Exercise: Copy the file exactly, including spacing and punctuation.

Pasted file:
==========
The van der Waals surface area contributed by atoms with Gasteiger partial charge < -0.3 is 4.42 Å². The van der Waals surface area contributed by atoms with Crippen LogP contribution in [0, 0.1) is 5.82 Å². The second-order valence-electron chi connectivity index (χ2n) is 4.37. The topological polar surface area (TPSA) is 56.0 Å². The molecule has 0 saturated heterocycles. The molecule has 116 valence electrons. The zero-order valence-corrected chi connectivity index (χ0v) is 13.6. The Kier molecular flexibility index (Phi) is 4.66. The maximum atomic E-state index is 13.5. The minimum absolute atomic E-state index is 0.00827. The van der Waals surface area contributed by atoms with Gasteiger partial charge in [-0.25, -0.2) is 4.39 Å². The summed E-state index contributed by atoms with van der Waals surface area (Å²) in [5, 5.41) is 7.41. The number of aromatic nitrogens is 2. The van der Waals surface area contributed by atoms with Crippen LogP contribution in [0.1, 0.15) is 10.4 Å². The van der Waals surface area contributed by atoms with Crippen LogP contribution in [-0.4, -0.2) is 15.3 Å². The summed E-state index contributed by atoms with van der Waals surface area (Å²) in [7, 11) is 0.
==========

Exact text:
The van der Waals surface area contributed by atoms with Gasteiger partial charge < -0.3 is 4.42 Å². The van der Waals surface area contributed by atoms with Crippen LogP contribution in [0, 0.1) is 5.82 Å². The second-order valence-electron chi connectivity index (χ2n) is 4.37. The topological polar surface area (TPSA) is 56.0 Å². The molecule has 0 saturated heterocycles. The molecule has 116 valence electrons. The zero-order valence-corrected chi connectivity index (χ0v) is 13.6. The Kier molecular flexibility index (Phi) is 4.66. The maximum atomic E-state index is 13.5. The minimum absolute atomic E-state index is 0.00827. The van der Waals surface area contributed by atoms with Gasteiger partial charge in [-0.25, -0.2) is 4.39 Å². The summed E-state index contributed by atoms with van der Waals surface area (Å²) in [5, 5.41) is 7.41. The number of aromatic nitrogens is 2. The van der Waals surface area contributed by atoms with Crippen LogP contribution in [0.1, 0.15) is 10.4 Å². The van der Waals surface area contributed by atoms with Crippen LogP contribution in [-0.4, -0.2) is 15.3 Å². The summed E-state index contributed by atoms with van der Waals surface area (Å²) in [7, 11) is 0.